Questions and answers! But what’s the question?

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Apologies for being a bit late this week! But here it is – my sermon for Trinity Sunday.

John 3.1-17

Last Monday, perhaps the greatest ever winner of the Nobel Prize for Literature – at least in my opinion – celebrated a special birthday. In case you missed the news, it was Robert Zimmerman’s 80th birthday. Better known, of course, as Bob Dylan.

Today’s gospel reading is about questions. Or rather, it’s about someone seeking answers but not really knowing the right questions to ask. And it so happens that one of Bob Dylan’s most famous songs is full of questions – questions that nobody before Bob Dylan had ever thought of asking, and questions to which Bob Dylan’s just doesn’t give a simple answer. Rather like the answer Jesus gives to the questions posed by Nicodemus when he visits Jesus in our gospel reading.

I’m sure many of you know the questions!

How many roads must a man walk down before you call him a man?
Or how many seas must a white dove sail before she sleeps in the sand?
Or how many times must the cannon balls fly before they’re forever banned?

What are the answers to those questions? Well, those of you who have recognized those words will, I am sure, know that: 

The answer my friend is blowin’ in the wind
The answer is blowin’ in the wind. 

Bob Dylan’s point was that sometimes there simply aren’t answers to the questions we want to ask – hence that famous last line to each verse: The answer is blowin’ in the wind. He was once asked what he meant by that, so he explained:

There ain’t too much I can say about this song except that the answer is blowing in the wind. It ain’t in no book or movie or TV show or discussion group. Man, it’s in the wind – and it’s blowing in the wind. Too many of these hip people are telling me where the answer is but oh I won’t believe that. I still say it’s in the wind  …

Which makes it all clear!

Questions – and answers. Life is full of questions. No-one likes to look silly and to ask what might seem like a ridiculous question to which there is an answer that everyone else knows. There is an old Chinese proverb: He who asks a question is a fool for five minutes; he who does not ask a question remains a fool forever.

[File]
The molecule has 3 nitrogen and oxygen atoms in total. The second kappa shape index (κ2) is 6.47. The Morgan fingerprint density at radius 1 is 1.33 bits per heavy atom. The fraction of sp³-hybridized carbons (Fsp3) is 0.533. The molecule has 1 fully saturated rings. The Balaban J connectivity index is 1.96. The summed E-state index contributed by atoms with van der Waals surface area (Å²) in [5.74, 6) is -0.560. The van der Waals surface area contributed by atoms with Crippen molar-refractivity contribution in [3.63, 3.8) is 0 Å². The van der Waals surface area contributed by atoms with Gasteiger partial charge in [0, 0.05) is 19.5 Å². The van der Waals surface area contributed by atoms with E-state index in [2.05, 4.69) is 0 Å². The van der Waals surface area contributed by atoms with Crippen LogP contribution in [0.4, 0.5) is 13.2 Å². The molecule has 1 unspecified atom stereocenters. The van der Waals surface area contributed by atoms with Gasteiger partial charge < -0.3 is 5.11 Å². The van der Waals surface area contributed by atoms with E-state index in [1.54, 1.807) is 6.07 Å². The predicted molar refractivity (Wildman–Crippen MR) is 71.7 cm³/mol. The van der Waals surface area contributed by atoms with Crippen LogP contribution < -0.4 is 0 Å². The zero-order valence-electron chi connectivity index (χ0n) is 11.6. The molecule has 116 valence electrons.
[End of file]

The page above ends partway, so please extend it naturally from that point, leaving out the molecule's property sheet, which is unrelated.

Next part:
But what questions to ask? Judge a man by his questions rather than by his answers. So said the great French philosopher Voltaire.

Nicodemus was someone who knew one thing for certain – he didn’t know all the answers. And Nicodemus found that Jesus left him with questions. So Nicodemus went to visit Jesus ready to be a fool for five minutes, to see if he could get some answers. And he gets from Jesus the famous but somewhat puzzling, for him, response that no-one can see the kingdom of God without being born from above – or born again as it is often translated. And when he questions Jesus about this baffling statement Jesus says to him:

Do not be astonished that I said to you, “You must be born from above.” The wind blows where it chooses, and you hear the sound of it, but you do not know where it comes from or where it goes. So it is with everyone who is born of the Spirit. 

The answer, said Jesus to Nicodemus, is blowin’ in the wind.

Nicodemus was a sincere man. He believed the doctrines and practiced the customs of his religion. But he was puzzled because God was obviously working through Jesus, who was unorthodox by any standards. How could God use a person like that? Nicodemus was a Pharisee, and the Pharisees lived by the religious rule book. They wanted to help people keep the Old Testament law and so stay right with God. 

And having rules was a neat system. It made religion easy, because you never had to think about it – you just kept the rules. 

Jesus, by contrast, had come along talking about faith being a personal relationship with God, embracing him, as a child with a parent. And he taught that relationship with God was not about rules but about love. How you live, Jesus taught, should not be about following the rule book but a response to knowing God in your life – and then living how God wants you to as a response because you wouldn’t want to do anything else.